Boston Globe, June 2, 2006
CAMBRIDGE—It’s been a busy season for MC Kabir. The local hip- hop stalwart has just released his third album, “Peaceful Solutions.” He earned an item in last week’s New Yorker, and MTV’s South Asian channel has asked him to guest VJ. He’s about to get married. And, of no less importance to this committed educator, his students at the uber-Cambridge Shady Hill School are honing their raps for their final concert presentation.
Kabir, 29, is a Cambridge creature, one whose domain extends from local stages to the genteel acres of West Cambridge, where he teaches hip-hop and physical education at the school and gives music lessons to individual students.
Affable, with a husky, gentle-giant presence, Kabir receives a visitor in the apartment he shares near Harvard Square with his fiancee, Rebecca Foy. The flat is an appealing disorder of keyboards, sound equipment, books, and records, amid which three cats lounge with authority.
We chat beneath framed montages of clippings and souvenirs from the Red Sox World Series and Patriots Super Bowl campaigns. He may be an international kid, half-Indian and half-Italian, who came to the United States in the late 1980s, but Kabir has embraced Boston with the fervor of an authentic townie. Put in hip-hop terms, he represents the Bean to the fullest.
“Oh yes, I definitely represent Boston,” says Kabir, who’s at the Paradise with the Coup on Wednesday. “I love Boston so much. Many times the thought has crossed my mind to move to another city. But I honestly don’t think I’d be happy anywhere else.”
Of the Boston hip-hop scene, much maligned for underachievement, Kabir speaks with a refreshing blend of enthusiasm, tempered by realism.
“I feel privileged to have worked with some of the artist pioneers of Boston hip-hop, like Ed O.G., Mr. Lif, Akrobatik, Esoterik,” he says. “But there are some terrific hip-hop artists coming up, on the right track to do good things. Whether they’ll have crossover appeal or become something more than local celebrities is another question.”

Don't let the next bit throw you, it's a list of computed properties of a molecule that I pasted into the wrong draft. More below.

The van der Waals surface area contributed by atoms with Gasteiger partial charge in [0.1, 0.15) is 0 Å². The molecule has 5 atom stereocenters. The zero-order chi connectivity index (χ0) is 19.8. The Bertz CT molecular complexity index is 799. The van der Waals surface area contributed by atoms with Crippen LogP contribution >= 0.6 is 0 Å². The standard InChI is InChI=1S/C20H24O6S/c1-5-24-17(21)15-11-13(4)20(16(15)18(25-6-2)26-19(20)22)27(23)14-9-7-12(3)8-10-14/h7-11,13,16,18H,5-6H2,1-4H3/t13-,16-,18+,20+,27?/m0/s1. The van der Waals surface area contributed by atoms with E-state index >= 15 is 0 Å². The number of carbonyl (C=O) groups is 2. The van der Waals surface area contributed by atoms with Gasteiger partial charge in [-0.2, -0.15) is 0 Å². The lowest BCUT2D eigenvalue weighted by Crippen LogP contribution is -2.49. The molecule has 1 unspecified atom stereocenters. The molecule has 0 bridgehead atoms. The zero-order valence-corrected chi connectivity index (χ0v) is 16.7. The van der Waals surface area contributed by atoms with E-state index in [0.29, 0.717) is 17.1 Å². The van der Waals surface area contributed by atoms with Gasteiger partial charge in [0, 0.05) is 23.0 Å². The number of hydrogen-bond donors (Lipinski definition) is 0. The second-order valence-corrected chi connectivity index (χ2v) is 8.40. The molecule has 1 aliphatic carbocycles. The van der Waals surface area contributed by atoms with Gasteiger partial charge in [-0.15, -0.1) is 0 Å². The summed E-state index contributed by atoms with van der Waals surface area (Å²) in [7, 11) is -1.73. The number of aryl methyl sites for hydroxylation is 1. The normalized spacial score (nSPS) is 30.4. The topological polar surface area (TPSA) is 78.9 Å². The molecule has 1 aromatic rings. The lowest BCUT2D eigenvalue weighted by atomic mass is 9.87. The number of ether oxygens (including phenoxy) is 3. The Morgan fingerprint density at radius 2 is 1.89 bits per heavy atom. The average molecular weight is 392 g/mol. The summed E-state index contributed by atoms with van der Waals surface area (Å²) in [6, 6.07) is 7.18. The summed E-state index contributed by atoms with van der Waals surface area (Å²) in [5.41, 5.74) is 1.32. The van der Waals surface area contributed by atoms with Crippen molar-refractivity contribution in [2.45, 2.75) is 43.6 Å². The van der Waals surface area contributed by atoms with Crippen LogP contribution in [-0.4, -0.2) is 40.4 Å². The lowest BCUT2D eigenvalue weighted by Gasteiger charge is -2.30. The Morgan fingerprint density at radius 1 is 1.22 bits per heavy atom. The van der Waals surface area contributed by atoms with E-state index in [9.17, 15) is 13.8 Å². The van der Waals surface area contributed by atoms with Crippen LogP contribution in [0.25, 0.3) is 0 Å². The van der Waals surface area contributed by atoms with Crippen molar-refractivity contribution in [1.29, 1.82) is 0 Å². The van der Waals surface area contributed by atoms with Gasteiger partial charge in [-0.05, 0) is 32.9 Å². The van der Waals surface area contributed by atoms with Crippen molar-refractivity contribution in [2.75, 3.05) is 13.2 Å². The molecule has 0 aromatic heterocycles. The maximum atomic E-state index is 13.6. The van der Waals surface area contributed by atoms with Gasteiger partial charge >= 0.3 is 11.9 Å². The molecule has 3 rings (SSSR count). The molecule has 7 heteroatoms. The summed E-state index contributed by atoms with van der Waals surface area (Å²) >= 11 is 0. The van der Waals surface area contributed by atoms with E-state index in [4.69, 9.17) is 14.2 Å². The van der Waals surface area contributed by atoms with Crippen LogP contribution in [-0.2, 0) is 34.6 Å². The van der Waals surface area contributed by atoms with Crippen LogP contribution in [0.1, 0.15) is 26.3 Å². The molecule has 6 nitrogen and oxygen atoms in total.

That question is one that bedevils Boston hip-hop artists, and, by extension, Kabir himself. As it is, he’s got an oddly segmented fan base, limited in part by his sophisticated lyrics and local-boy lifestyle priorities.
“There’s definitely a large base of high school kids who are feeling it,” he says of his music. “Not as much in college, maybe… . But there’s also a lot of people in their late 20s and 30s who are looking for more out of hip-hop. They can see the connections that I’m making to that early ’90s era of hip-hop.”
At the same time, Kabir’s distinctive background earns his work greater reach than that of your average conscious-lyrics schoolteacher-rapper from a provincial market. His father, reporters never tire of mentioning, is Harvard economist and Nobel Prize winner Amartya Sen, a widely published Renaissance man.
“The whole son-of-a-Nobel-Prize-winner angle is played out,” Kabir grumbles. But his matter-of-fact testimonial style means that the topic comes up in his lyrics, albeit in the context of family stories, as in the elegiac “Letter to My Grandma.”
And it’s fair to imagine that the New Yorker item, written by another Harvard faculty offspring, Larissa MacFarquhar, owes at least partly to the academic celebrity angle. (This reporter should mention he once took classes from the elder Sen.)
But one of hip-hop’s axioms is “It ain’t where you from, it’s where you at.” It’s a double-edged statement that means that anyone, irrespective of origin, can be an MC, but that once they are, they had better bring the goods.
Kabir brings the goods. His thoughtful, uplifting lyrics the new album contains exactly one mild obscenity and easy pace recall conscious-rap hero Common. Kabir’s sound brims with the experience of a skilled multi-instrumentalist.
“What I like about him, he doesn’t just know how to rhyme, he makes beats and he teaches kids, which I appreciate,” says David Crump, a Boston hip-hop educator. “He’s got his own style. He’s definitely a student of hip-hop. He’s like a throwback MC.”
“As someone who has studied music and has really developed my ear, I think I’m in a position that a lot of other MCs aren’t, and I want to get the most out of myself. Whether it’s from Indian music” at this point, he breaks into a deft recitation of Indian classical scales “or just coming with a sick flow that people relate to on several syllables.”
Kabir credits his lyrical adroitness to his years spent obsessively freestyling an essential art of hip-hop, in which MCs improvise as they rhyme, with a premium on humor, endurance, and technical wizardry.
“For five or six years I lived, ate, breathed freestyling,” Kabir recalls. “I remember loving that process, making people laugh, never knowing what I was going to say next. We would go to certain parties because there would be other MCs there.”
Competitive emulation honed Kabir’s flow the fluidity and forward propulsion of his rapping, with meter shifts, intricate extended metaphors, and cascading internal rhymes. It separates him from much of the “backpack” or nerd-rap crowd with which, given his themes and vocabulary, he might be bunched.
All this leaves Kabir in a niche of his own. Burdened growing up with mixed identities and multiple expectations, he’s moved not always easily, he hints from “Cultural Confusion,” the title of his first disc, to “Peaceful Solutions.” He credits his twin passions of music and teaching for his own inner peace.
“I’ve learned the value of patience from teaching,” he says. “The album is about rechanneling negative energy, in a global political sense, but also about everyday interactions that make you a more peaceful person.”